Menu path: Setup > Sessions > RDP > RDP Global > Mapping > Serial Connections

As with locally connected mass storage devices, you can also map the thin client's local serial connections (COM ports) during an RDP session:

  • Enable COM port mapping:

    ☑ COM port mapping is enabled. (default)

  • Server COM Port starts with: Specifies the lowest device number that is used on the server for mapping. Possible values:
    • COM 1 to COM 6. (default: COM1)
  • COM Port Devices: List with mapped local serial devices.
    Click to add a serial device.
    • COM Port Device:
      Possible values:
      COM 1
      COM 2
      COM 3
      COM 4
      USB COM 1
      USB COM 2
      USB COM 3
      USB COM 4
  • Detect Devices... : Opens a dialog allowing you to select the device file. 3 device files are available for each device; the Description column shows the type of device file:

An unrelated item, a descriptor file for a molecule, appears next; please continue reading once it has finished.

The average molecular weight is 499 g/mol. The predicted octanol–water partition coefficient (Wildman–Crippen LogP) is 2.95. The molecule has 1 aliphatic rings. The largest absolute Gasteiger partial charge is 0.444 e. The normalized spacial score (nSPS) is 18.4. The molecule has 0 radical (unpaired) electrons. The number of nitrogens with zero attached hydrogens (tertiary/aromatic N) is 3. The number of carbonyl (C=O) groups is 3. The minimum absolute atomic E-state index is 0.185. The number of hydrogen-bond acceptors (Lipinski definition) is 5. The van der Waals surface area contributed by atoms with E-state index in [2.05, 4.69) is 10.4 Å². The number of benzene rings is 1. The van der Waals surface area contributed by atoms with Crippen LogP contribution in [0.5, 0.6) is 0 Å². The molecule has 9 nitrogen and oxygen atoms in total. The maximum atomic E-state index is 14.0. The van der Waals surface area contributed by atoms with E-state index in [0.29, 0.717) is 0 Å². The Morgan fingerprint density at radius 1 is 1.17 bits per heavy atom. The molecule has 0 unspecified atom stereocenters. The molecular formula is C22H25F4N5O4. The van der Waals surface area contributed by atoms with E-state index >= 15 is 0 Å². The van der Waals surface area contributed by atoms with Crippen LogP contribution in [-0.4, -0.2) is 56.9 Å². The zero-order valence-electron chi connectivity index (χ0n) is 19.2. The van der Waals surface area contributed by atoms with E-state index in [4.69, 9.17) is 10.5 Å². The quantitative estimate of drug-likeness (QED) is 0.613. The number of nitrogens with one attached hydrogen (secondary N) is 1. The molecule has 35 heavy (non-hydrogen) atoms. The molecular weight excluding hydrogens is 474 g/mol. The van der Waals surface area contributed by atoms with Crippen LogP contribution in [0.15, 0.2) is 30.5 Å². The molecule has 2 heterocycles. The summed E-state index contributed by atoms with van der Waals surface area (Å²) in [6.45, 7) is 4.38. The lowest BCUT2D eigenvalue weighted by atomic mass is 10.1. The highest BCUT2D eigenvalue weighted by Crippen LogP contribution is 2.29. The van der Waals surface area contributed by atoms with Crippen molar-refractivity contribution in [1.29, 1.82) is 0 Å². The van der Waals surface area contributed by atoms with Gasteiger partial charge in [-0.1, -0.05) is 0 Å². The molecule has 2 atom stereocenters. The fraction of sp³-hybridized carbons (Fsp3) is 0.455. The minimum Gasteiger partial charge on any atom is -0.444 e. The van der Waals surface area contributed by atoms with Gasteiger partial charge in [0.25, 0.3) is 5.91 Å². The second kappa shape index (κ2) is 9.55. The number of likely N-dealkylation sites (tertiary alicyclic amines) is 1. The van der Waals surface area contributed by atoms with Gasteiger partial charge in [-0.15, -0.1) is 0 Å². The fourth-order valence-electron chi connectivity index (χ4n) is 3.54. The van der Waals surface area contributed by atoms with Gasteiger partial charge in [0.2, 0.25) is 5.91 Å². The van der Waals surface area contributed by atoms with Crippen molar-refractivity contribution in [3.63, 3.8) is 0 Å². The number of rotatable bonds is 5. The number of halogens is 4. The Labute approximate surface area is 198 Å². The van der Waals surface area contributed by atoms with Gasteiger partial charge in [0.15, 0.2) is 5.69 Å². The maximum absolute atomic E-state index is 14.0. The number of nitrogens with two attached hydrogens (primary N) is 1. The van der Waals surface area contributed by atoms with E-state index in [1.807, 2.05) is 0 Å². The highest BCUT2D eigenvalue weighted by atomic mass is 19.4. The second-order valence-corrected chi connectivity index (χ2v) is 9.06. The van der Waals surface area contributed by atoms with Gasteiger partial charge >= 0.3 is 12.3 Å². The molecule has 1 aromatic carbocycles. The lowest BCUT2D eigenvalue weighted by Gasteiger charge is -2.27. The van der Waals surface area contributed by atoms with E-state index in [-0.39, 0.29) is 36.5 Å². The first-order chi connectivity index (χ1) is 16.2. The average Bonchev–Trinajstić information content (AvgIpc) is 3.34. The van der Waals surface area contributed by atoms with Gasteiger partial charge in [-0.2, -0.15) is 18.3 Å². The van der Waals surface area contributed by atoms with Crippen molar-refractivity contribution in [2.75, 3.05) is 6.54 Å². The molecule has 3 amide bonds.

• (GENERIC) [device designation]: Generic type. The name of the device file ends in a consecutive number which depends on the boot procedure or the order of insertion. Example: /dev/ttyUSB0
    • (BY PORT) [device designation]: According to USB port. The device file is in the /dev/usbserial/ directory. The name of the device file ends in the number of the USB port that the device is plugged into. Example: /dev/usbserial/ttyUSB_P12
    • (BY USBID) [device designation]: According to USB ID. The device file is in the /dev/usbserial/ directory. The name of the device file ends as follows: _V[Vendor ID]_P[Product ID]. Example: /dev/usbserial/ttyUSB_V067b_P2303
    • (Virtual) [device designation]: Virtual device; used for signature pads for example. Example: /dev/ttyVST0

    If your device has an additional multiport PCI card, more than 2 connections may be available.

    If you would like to use signature pads, you must enable them beforehand under User Interface > Input > Signature Pad.